Machine learning will fill in the gaps for missing 3rd party cookie data as we move into the next phase of internet privacy controls.
GA4 also offers a design that’s more oriented to measure customer performance and to provide a deeper understanding of the client life cycle.
5. New User Interface – Facebook Ads
Facebook updates its user interface far more frequently than other ad platforms. Last year, Facebook redesigned the UI to offer simpler navigation and added shortcuts to make your most-used tools faster to access.
While opinions vary, I strongly support these changes. Despite Facebook’s interface still being overly complicated, finding my way around takes less time and is more intuitive. In particular, I appreciate that all pixel/conversion related tools are located in “events manager” instead of being spread out across 3 different places.
6. Custom Audiences – Google Ads
Custom Audiences is more of an evolution than a revolution. Google has simplified custom audience management by combining custom intent and custom affinity into one type. The best part is that the new custom audience builder has improved a lot in the process.
In addition to adding keywords, domains, and apps, you can now also add places. Not to be confused with “locations” these are venues like dog parks, shoe stores, or car dealers. Google offers an autocomplete function, which works fairly well, albeit it isn’t that intuitive for some places.
Google now displays an audience breakdown in addition to estimated weekly impressions. You’ll see gender, age, and parental status, along with topics of interest for your audience.
These features make it easier than ever to tune your audience to suit your campaign objectives.
7. New User Interface – Microsoft Ads
The new interface is still rolling out to advertisers. We’ve been working with it for several months and I will say personally that it’s a big improvement!
MS Ads now closely mimics that of the top search ads platform. This makes life easier for search marketers that have their noses in Google Ads most of the time. Enough said.
8. Campaign Budget Optimization (CBO) – Facebook Ads
This isn’t a new feature for 2020, but rather about Facebook’s decision to make this option mandatory.
In the end, Facebook decided not to make CBO mandatory for advertisers. This has frustrated a lot of advertisers that spent much time and effort to update all their “flagged” campaigns. But, on the positive, advertisers will continue to have a choice whether or not to use CBO.
For most advertisers and campaigns, I do recommend using CBO. Campaign budget optimization generally improves overall campaign performance and we use it for the vast majority of our campaigns. In some cases, such as when we include remarketing ad sets, we do set min or max ad set spending levels, but that’s only a minor inconvenience.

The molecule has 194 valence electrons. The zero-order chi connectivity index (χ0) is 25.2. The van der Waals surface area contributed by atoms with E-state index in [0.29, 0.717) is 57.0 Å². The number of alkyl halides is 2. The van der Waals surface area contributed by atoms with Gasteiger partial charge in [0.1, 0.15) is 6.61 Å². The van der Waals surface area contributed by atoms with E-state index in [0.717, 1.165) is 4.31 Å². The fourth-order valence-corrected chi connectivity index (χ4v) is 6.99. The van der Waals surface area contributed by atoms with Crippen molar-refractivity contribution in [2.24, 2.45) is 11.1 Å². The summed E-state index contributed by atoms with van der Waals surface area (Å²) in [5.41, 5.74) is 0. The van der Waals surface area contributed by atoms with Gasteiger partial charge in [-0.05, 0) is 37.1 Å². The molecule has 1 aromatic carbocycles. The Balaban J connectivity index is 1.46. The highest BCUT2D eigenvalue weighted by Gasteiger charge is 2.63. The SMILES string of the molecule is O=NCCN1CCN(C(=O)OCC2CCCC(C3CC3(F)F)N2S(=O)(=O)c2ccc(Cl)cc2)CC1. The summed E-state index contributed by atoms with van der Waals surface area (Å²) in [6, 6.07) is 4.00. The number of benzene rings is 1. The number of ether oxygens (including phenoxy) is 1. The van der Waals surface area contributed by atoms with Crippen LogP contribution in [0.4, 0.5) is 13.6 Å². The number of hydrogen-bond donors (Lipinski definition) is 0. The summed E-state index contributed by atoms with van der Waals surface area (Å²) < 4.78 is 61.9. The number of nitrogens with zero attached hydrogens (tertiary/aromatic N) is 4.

CBO is part of Facebook’s Power5 methodology. For more, check out our article for how we implement Power5.
9. Budget Simulator Improvements – Google Ads
In November, Google rolled out a number of significant improvements to its in-app budget simulators. Most notably, Google has integrated smart bidding, so you can see how changing your tCPA or tROAS will affect performance. In addition, you can now set the date range up to 90-days in the future, which will automatically incorporate seasonality in calculations.
This allows you to make quick informed tactical changes instead of taking a guess or spending time in the Performance Planner.
In the end, this is still just a simulation and needs to be taken with a grain of salt. Never-the-less, this tool has suddenly become much more powerful and useful.
10. Facebook Business Suite – Facebook
In September, Facebook launched its new Business Suite. While the tool isn’t designed specifically for advertisers, it provides direct support for post-based ads. The new tool offers a central place to manage posts, messages, and notifications across Facebook and Instagram, with WhatsApp to follow this year.
Simplifying post-management can help SMBs optimize social proof which is only going to boost promoted-post performance.
There is a big shake-up on the way with Apple’s introduction of new privacy features in iOS14. It’ll be interesting to see how ad platforms, particularly social media, innovate this year to keep performing. I’m already looking forward to next year’s new PPC features article.